Taste the Cabbage

Is it salty to your liking? If not add more salt until it tastes good in its raw state. If it tastes good raw, it will taste better as it ferments.

Mix in All the Other Ingredients

AGAIN, WEAR GLOVES or your hands will be stained a beautiful golden-orange. Mix in the pineapple, turmeric, and ginger. Make sure it is evenly distributed throughout the cabbage.

Pack and Wrack

All of the mixture should fit in 1 quart size and 1 sixteen ounce jar. As you pack it in use some sort of pounder to continue forcing the cabbage to release more of its water. I use a food pounder (like this one). But any heavy oblong object should do. Keep pounding the mixture into the jar until there is no more in your bowl. Pound until the “brine” rises above the cabbage mixture. When the brine is above the mixture, top it off with the brine from the bottom of the bowl. All of the cabbage should be submerged below the brine.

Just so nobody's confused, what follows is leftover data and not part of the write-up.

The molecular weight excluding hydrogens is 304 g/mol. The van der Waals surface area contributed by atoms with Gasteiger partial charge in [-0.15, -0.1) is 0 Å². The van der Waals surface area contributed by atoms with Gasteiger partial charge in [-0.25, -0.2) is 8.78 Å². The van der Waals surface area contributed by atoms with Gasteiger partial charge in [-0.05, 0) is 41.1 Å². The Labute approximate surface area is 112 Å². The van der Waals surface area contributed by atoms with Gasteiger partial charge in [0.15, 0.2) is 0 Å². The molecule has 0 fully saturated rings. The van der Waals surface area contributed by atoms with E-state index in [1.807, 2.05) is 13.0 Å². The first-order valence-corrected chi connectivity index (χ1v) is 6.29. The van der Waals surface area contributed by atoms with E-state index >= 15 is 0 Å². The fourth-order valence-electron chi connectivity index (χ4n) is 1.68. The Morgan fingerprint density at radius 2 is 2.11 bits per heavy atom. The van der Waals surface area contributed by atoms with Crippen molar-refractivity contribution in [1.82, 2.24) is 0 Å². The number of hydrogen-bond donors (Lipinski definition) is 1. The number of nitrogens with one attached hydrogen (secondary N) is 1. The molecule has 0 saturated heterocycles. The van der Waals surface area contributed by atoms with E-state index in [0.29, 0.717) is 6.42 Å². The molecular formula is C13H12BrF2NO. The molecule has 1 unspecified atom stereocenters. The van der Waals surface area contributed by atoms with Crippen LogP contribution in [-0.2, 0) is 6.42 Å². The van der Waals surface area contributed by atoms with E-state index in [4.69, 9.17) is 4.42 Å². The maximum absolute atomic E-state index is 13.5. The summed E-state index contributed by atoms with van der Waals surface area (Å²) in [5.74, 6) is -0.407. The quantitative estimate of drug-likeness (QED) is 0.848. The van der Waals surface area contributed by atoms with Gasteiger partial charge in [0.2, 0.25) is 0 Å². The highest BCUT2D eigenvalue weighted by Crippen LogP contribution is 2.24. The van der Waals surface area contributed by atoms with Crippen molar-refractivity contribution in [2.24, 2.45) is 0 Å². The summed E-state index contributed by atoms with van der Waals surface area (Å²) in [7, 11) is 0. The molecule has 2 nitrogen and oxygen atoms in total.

Use the Remaining Cabbage Leaves as a CAP

To keep the mixture below the brine, fold the remaining cabbage leaves up and press it over the top of the ferment and push them below the brine. It is important that you make sure that the ferment is submerged at all times or the kraut may develop some kahm yeast or some sort of mold. As I always remind you, Kahm yeast is harmless but can add an off flavor to the ferment. Just skim it off the top along with any of the cabbage mixture that may have been affected. Make sure the vegetables are submerged and go about your business. If you think you have developed mold THROW IT OUT AND START OVER. Of course all of this can be prevented by making sure the ferment is submerged in the brine. As an added protection and guarentee, I also use a Sauer Stone on top of the cabbage leaf.